What is FATCA?
FATCA is Foreign Account Tax Compliance Act, which is the US Government’s mandate that US people and organizations have to tell the IRS about their foreign assets. It’s enacted in collusion with foreign banks and trusts, so it means you can’t shelter funds from taxation simply by carrying gold bullion to a Swiss bank. The Swiss are obliged to tell the US Government which is kind of crazy if you think about it.
What happens if the US is at war with a nation and you have a store of wealth there? FATCA requires you to tell the US about your funds, though it seems unlikely that the beleaguered nation would offer up the data gladly to corroborate or deny your claims.
Why don’t some US people like FATCA?
US people, regardless of where they live and earn their money have to pay US taxes on their income. So someone who was born in the US and then moves to China when she is four years old still pays US taxes. While residents of the US probably enjoy the stream of taxation income coming in from overseas, people who don’t enjoy the benefits of residency probably don’t. After all, if I’m a US citizen living in Russia, then would I really want to pay taxes to pay for the American War Machine? Probably not.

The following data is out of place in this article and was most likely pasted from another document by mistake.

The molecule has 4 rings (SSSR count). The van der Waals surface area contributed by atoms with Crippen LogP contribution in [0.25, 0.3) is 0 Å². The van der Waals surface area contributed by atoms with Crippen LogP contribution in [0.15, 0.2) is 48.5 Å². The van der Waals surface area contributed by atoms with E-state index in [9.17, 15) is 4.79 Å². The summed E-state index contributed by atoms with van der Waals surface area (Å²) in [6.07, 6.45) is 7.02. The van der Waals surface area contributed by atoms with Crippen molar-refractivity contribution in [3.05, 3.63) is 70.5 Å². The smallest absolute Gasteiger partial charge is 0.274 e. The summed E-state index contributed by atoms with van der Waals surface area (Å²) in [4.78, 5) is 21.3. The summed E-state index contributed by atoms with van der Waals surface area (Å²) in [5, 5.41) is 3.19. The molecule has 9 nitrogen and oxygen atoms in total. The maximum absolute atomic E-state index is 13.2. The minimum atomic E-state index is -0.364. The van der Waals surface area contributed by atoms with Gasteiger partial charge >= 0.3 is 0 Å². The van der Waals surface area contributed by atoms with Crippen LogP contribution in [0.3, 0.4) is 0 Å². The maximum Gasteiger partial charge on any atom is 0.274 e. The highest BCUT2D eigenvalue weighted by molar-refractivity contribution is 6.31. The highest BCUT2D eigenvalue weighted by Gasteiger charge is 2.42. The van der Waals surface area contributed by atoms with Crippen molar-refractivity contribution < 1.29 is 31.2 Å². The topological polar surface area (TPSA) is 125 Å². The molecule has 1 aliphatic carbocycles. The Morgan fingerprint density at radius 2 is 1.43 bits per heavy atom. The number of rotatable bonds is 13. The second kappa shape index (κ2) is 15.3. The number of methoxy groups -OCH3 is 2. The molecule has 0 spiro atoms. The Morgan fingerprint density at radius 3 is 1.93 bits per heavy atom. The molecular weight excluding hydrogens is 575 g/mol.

You get a deduction on your US income taxes based on taxes you have paid for the locality in which you reside. Which is all well and good except when the tax codes of the US and your country of residence don’t line up. For example if you sell a home in the UK, your capital gains allowance would be different there than in the US, and you might have to pay capital gains tax in the US.
Regardless, the US imposes stiff penalties if you don’t file your FBAR on time (seriously, I couldn’t make up a form that sounds more like Fubar if I tried), and there are international agreements for foreign organizations to hand over financial records of US citizens. If your foreign assets add up to over $50,000 (subject to status) then you also have to file a Form 8938.